Optometry Australia (OA) is working with a group of optometrists with expertise in telehealth to develop evidence-based advice on appropriate use of the technology, as it continues to advocate for specific items on the MBS.
The organisation is building on already existing tele-optometry guidelines with the aim of providing more comprehensive guidance for the profession. The work is being led by OA’s policy adviser Mr Ben Hamlyn
While the organisation is to yet collect solid data on the breadth of patient presentations involving tele-optometry during COVID-19, it said the technology has been used for ongoing management of chronic and progressive conditions, replacement of lost or damaged prescription glasses and the diagnosis and management of acute eye health presentations.
Its recent survey of members regarding the immediate impact of the pandemic – with more than 1,300 respondents – indicated 13% of members were offering telehealth services to patients in April 2020. Further, close to 800 OA optometrists have indicated they are offering telehealth services during the pandemic period.
OA CEO Ms Lyn Brodie believes tele-optometry can play an important part in future eyecare models, particularly during COVID-19 when some patients cannot attend face-to-face appointments due to personal health concerns and government restrictions.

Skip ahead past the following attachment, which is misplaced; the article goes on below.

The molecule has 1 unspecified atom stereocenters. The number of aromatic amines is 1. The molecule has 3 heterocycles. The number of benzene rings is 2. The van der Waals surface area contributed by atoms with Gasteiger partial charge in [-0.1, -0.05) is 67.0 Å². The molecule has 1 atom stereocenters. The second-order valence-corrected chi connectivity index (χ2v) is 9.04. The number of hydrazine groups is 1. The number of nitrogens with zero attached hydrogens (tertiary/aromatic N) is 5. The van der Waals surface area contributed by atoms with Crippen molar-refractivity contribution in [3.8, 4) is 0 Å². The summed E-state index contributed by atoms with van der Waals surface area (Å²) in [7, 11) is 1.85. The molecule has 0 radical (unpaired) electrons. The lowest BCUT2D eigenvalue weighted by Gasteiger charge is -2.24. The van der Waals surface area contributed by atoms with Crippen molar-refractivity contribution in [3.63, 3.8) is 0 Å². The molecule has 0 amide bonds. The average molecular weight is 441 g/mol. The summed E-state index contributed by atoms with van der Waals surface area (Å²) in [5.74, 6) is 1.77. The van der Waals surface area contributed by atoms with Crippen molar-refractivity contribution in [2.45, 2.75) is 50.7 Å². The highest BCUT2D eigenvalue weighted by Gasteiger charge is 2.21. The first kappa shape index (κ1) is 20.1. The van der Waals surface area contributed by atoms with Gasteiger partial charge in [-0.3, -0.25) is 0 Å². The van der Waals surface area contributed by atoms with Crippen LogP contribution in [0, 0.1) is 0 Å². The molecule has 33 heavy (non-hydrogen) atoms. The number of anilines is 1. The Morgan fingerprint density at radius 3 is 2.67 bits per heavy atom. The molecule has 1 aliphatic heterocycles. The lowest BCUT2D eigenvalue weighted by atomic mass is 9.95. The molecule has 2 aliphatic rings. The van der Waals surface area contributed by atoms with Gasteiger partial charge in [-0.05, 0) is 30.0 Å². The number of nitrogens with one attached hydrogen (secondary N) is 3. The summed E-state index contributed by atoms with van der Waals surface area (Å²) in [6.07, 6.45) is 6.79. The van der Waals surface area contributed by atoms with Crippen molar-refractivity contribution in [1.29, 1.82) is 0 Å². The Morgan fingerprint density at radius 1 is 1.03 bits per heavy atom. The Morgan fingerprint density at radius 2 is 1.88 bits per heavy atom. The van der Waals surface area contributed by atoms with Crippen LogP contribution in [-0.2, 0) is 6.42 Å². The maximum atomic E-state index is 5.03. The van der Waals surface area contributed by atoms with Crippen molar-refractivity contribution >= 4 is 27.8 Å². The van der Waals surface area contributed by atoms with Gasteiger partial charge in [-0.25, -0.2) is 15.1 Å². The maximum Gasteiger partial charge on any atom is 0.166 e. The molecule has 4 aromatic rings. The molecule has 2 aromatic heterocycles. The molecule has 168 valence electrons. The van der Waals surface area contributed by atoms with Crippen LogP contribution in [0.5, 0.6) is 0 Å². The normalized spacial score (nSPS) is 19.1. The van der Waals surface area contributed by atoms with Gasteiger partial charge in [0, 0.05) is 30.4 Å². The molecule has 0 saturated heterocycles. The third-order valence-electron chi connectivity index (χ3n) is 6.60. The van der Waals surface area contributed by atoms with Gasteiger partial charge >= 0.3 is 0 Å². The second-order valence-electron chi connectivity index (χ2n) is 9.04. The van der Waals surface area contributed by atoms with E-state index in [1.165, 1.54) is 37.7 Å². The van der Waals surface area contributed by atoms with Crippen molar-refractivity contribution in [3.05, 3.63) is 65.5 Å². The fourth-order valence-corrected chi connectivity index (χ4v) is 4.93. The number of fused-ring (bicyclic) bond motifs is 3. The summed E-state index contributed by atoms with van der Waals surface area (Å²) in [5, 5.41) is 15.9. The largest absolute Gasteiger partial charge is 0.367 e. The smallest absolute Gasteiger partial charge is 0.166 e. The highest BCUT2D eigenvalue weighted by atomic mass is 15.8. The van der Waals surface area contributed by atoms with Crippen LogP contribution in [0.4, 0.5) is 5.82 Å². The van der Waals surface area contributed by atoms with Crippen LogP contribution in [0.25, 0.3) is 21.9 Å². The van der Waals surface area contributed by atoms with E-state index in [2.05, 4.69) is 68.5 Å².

As such, OA is continuing to push for inclusion of optometry-specific telehealth items on the Medicare Benefits Schedule (MBS) during the pandemic period and when face-to-face care isn’t accessible. This is despite government officials indicating in June that is was unlikely to approve the proposal as it had for other health professions on a temporary basis.
Brodie said she was aware of some optometry practices that have been charging patients for the cost of providing telehealth care, while others have footed the cost themselves.
“Telehealth can support access to needed eyecare when face-to-face care can’t be accessed; it can supplement face-to-face care and be used as an adjunct to traditional care that overcomes barriers such as distance and access issues,” she said.
“Obviously this includes during the pandemic where travel and physical interaction are, or have been, limited by government restrictions and individual’s caution. As the community becomes increasingly accepting – and perhaps even expectant – of telehealth access, we believe that tele-optometry can also play a role in supporting patients who do not have ready access to face-to-face consultations, to access care. This may, for example, support follow-up care with patients seen at outreach clinics.”